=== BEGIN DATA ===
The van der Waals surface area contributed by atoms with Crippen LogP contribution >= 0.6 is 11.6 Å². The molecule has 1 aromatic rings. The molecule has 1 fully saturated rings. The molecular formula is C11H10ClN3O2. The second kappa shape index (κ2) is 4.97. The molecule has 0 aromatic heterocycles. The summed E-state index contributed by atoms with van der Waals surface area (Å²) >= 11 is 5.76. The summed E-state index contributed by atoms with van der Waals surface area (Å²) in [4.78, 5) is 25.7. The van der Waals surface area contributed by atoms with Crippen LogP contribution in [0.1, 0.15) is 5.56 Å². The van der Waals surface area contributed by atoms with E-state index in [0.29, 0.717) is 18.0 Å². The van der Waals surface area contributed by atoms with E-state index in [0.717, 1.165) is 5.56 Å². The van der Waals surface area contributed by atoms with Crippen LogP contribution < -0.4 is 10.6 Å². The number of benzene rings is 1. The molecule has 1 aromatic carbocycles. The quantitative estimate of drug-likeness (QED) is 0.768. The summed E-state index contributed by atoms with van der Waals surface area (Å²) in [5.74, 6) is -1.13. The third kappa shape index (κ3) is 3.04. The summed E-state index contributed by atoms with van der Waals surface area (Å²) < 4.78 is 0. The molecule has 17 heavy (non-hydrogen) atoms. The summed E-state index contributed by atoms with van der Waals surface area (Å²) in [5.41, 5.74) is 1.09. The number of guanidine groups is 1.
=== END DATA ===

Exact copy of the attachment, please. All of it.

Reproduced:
The van der Waals surface area contributed by atoms with Crippen LogP contribution >= 0.6 is 11.6 Å². The molecule has 1 aromatic rings. The molecule has 1 fully saturated rings. The molecular formula is C11H10ClN3O2. The second kappa shape index (κ2) is 4.97. The molecule has 0 aromatic heterocycles. The summed E-state index contributed by atoms with van der Waals surface area (Å²) >= 11 is 5.76. The summed E-state index contributed by atoms with van der Waals surface area (Å²) in [4.78, 5) is 25.7. The van der Waals surface area contributed by atoms with Crippen LogP contribution in [0.1, 0.15) is 5.56 Å². The van der Waals surface area contributed by atoms with E-state index in [0.29, 0.717) is 18.0 Å². The van der Waals surface area contributed by atoms with E-state index in [0.717, 1.165) is 5.56 Å². The van der Waals surface area contributed by atoms with Crippen LogP contribution < -0.4 is 10.6 Å². The number of benzene rings is 1. The molecule has 1 aromatic carbocycles. The quantitative estimate of drug-likeness (QED) is 0.768. The summed E-state index contributed by atoms with van der Waals surface area (Å²) in [5.74, 6) is -1.13. The third kappa shape index (κ3) is 3.04. The summed E-state index contributed by atoms with van der Waals surface area (Å²) < 4.78 is 0. The molecule has 17 heavy (non-hydrogen) atoms. The summed E-state index contributed by atoms with van der Waals surface area (Å²) in [5.41, 5.74) is 1.09. The number of guanidine groups is 1.